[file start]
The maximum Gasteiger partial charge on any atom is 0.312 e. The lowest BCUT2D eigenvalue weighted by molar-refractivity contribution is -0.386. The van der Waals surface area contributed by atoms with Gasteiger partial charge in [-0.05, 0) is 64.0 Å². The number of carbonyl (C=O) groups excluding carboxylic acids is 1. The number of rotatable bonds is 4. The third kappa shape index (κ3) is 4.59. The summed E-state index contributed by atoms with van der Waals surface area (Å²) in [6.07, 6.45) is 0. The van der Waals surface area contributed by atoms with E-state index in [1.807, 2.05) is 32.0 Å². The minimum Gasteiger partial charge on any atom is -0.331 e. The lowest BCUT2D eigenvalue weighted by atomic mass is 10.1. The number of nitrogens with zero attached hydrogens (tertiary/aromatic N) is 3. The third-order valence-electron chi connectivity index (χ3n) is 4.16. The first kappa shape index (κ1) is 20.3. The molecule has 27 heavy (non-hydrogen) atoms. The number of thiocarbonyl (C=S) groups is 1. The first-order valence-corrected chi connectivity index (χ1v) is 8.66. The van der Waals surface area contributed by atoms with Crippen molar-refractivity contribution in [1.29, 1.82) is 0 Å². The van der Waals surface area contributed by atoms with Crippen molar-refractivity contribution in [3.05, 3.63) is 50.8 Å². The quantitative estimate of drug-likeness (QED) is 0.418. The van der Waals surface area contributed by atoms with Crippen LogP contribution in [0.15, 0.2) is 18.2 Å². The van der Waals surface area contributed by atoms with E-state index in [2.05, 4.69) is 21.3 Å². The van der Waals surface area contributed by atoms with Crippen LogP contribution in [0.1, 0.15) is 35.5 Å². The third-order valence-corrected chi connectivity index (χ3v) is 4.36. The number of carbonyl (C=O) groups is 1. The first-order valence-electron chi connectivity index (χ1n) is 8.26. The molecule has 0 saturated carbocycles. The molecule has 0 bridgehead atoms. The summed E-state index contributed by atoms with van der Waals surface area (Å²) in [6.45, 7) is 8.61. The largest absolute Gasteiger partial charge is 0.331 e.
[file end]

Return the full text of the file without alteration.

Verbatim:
The maximum Gasteiger partial charge on any atom is 0.312 e. The lowest BCUT2D eigenvalue weighted by molar-refractivity contribution is -0.386. The van der Waals surface area contributed by atoms with Gasteiger partial charge in [-0.05, 0) is 64.0 Å². The number of carbonyl (C=O) groups excluding carboxylic acids is 1. The number of rotatable bonds is 4. The third kappa shape index (κ3) is 4.59. The summed E-state index contributed by atoms with van der Waals surface area (Å²) in [6.07, 6.45) is 0. The van der Waals surface area contributed by atoms with E-state index in [1.807, 2.05) is 32.0 Å². The minimum Gasteiger partial charge on any atom is -0.331 e. The lowest BCUT2D eigenvalue weighted by atomic mass is 10.1. The number of nitrogens with zero attached hydrogens (tertiary/aromatic N) is 3. The third-order valence-electron chi connectivity index (χ3n) is 4.16. The first kappa shape index (κ1) is 20.3. The molecule has 27 heavy (non-hydrogen) atoms. The number of thiocarbonyl (C=S) groups is 1. The first-order valence-corrected chi connectivity index (χ1v) is 8.66. The van der Waals surface area contributed by atoms with Crippen molar-refractivity contribution in [1.29, 1.82) is 0 Å². The van der Waals surface area contributed by atoms with Crippen molar-refractivity contribution in [3.05, 3.63) is 50.8 Å². The quantitative estimate of drug-likeness (QED) is 0.418. The van der Waals surface area contributed by atoms with Crippen LogP contribution in [0.15, 0.2) is 18.2 Å². The van der Waals surface area contributed by atoms with E-state index in [2.05, 4.69) is 21.3 Å². The van der Waals surface area contributed by atoms with Crippen LogP contribution in [0.1, 0.15) is 35.5 Å². The third-order valence-corrected chi connectivity index (χ3v) is 4.36. The number of carbonyl (C=O) groups is 1. The first-order valence-electron chi connectivity index (χ1n) is 8.26. The molecule has 0 saturated carbocycles. The molecule has 0 bridgehead atoms. The summed E-state index contributed by atoms with van der Waals surface area (Å²) in [6.45, 7) is 8.61. The largest absolute Gasteiger partial charge is 0.331 e.